There is not always a one-size-fits-all model. Many franchisors have created custom models to accommodate and adjust to the need of a specific property or consumer market. A great example of this would be the food industry where many franchisors offer shopping centre concepts, drive thrus and kiosk or express concepts. Consider this when developing your model.

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Franchisee Advice

Develop Digital Marketing Competency In 3 Simple Steps

Conquering the digital revolution needn’t be daunting. Polish up your tech skills and watch your digital marketing prowess increase throughout your franchise.

Diana Albertyn

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digital-marketing

As a franchisor, digital marketing may be proving to be a challenge due to the unique structuring of the business.

“The very nature of franchises is ‘structured’, however, when it comes to marketing, that structure often lacks,” says Marcela De Vivo, Founder and CEO of Gryffin Media.

Franchisors and franchisees often struggle to reach common ground when looking to achieve different marketing goals. While the franchisor needs to control the brand in its entirety, the franchisee wants to market their business using particular strategies suited to their location.

Research has found that smartphones are the biggest influencers of 82% of users when they make their in-store purchase decisions while. It’s for this reason that the importance of digital marketing for franchises has increased.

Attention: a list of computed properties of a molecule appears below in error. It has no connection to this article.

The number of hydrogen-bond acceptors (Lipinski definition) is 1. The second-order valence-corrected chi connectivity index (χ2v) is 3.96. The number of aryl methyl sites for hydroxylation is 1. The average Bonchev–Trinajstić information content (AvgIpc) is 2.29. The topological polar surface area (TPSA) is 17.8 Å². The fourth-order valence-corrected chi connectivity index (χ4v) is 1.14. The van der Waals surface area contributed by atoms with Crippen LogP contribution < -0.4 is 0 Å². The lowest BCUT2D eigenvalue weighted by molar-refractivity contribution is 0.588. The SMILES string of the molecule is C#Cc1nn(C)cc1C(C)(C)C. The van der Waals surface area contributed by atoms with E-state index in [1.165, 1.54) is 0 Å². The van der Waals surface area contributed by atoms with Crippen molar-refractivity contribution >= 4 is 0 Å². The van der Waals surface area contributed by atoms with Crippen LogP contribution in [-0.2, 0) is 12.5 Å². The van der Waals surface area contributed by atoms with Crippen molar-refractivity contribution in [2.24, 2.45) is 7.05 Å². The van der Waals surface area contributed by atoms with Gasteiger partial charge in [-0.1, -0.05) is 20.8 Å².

Here’s how to harness its power of influence, amplify foot traffic and solidify brand loyalty:

1. Recruit digital natives and early adopters

As much as you’re the leader of your franchise network, there are franchisees in your chain you could learn from. The global increase in millennial franchise owners means it is highly likely that you’ll be able to identify early digital adopters within your franchise network.

“The best people to learn from are those who have been in your shoes before,” says Matt Forman of the Franchise Centre at Griffith University.

“Encourage and support their efforts and use them as case studies to demonstrate to the rest of your franchisees the value of digital marketing, and how to do it right.”

2. Invest in training your team

“Each digital competency level requires more education and resources in order to integrate digital marketing with your physical stores,” says Forman. For this reason, regularly investing in continuous training for your team so as to ensure they keep abreast of any new and emerging trends.

Proactivity and adapting to the constantly evolving digital landscape led KFC to open a LinkedIn account for its founder and mascot Colonel Sanders. KFC’s out of the box tactic is a fresh approach to what has long been considered a B2B platform, under-utilised as a B2C platform.

3. Apply custom targeting techniques

The discovery of new and small businesses is being fuelled by Google searches, social media and online reviews, making these platforms a goldmine of invaluable tools.

Leveraging certain custom targeting techniques like easily searchable keywords and exposure on other reputable and high-traffic websites, gives your franchise’s digital marketing efforts a boost. This results in an effective campaign, favourable reviews and meaningful and lasting interactions with consumers “whether it’s a reply to a Facebook comment or a retweet,” says Entrepreneur’s Emily Conklin.